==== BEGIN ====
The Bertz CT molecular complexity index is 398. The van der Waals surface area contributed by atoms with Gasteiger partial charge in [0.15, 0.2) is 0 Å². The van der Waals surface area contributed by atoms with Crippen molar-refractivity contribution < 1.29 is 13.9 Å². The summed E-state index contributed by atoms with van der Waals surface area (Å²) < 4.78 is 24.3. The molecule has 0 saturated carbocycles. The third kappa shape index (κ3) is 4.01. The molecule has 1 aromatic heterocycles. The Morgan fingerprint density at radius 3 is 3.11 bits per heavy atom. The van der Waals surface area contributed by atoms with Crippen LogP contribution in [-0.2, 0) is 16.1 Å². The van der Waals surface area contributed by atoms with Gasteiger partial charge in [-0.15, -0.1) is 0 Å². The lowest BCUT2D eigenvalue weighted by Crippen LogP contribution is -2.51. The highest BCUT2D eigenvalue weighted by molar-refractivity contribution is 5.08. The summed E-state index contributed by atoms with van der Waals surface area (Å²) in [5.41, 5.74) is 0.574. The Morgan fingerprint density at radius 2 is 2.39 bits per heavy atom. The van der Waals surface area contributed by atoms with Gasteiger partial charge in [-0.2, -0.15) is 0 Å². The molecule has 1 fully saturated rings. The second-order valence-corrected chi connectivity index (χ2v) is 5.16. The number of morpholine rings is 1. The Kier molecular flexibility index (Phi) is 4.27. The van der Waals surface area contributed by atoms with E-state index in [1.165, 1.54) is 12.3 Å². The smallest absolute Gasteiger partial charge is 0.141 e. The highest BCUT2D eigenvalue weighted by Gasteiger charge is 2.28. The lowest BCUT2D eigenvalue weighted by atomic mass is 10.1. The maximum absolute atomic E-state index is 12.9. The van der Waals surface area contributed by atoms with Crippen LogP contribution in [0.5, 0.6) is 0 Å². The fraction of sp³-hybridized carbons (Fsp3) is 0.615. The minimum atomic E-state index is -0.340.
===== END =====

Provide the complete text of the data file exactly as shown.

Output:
The Bertz CT molecular complexity index is 398. The van der Waals surface area contributed by atoms with Gasteiger partial charge in [0.15, 0.2) is 0 Å². The van der Waals surface area contributed by atoms with Crippen molar-refractivity contribution < 1.29 is 13.9 Å². The summed E-state index contributed by atoms with van der Waals surface area (Å²) < 4.78 is 24.3. The molecule has 0 saturated carbocycles. The third kappa shape index (κ3) is 4.01. The molecule has 1 aromatic heterocycles. The Morgan fingerprint density at radius 3 is 3.11 bits per heavy atom. The van der Waals surface area contributed by atoms with Crippen LogP contribution in [-0.2, 0) is 16.1 Å². The van der Waals surface area contributed by atoms with Gasteiger partial charge in [-0.15, -0.1) is 0 Å². The lowest BCUT2D eigenvalue weighted by Crippen LogP contribution is -2.51. The highest BCUT2D eigenvalue weighted by molar-refractivity contribution is 5.08. The summed E-state index contributed by atoms with van der Waals surface area (Å²) in [5.41, 5.74) is 0.574. The Morgan fingerprint density at radius 2 is 2.39 bits per heavy atom. The van der Waals surface area contributed by atoms with Gasteiger partial charge in [-0.2, -0.15) is 0 Å². The molecule has 1 fully saturated rings. The second-order valence-corrected chi connectivity index (χ2v) is 5.16. The number of morpholine rings is 1. The Kier molecular flexibility index (Phi) is 4.27. The van der Waals surface area contributed by atoms with E-state index in [1.165, 1.54) is 12.3 Å². The smallest absolute Gasteiger partial charge is 0.141 e. The highest BCUT2D eigenvalue weighted by Gasteiger charge is 2.28. The lowest BCUT2D eigenvalue weighted by atomic mass is 10.1. The maximum absolute atomic E-state index is 12.9. The van der Waals surface area contributed by atoms with Crippen LogP contribution in [0.5, 0.6) is 0 Å². The fraction of sp³-hybridized carbons (Fsp3) is 0.615. The minimum atomic E-state index is -0.340.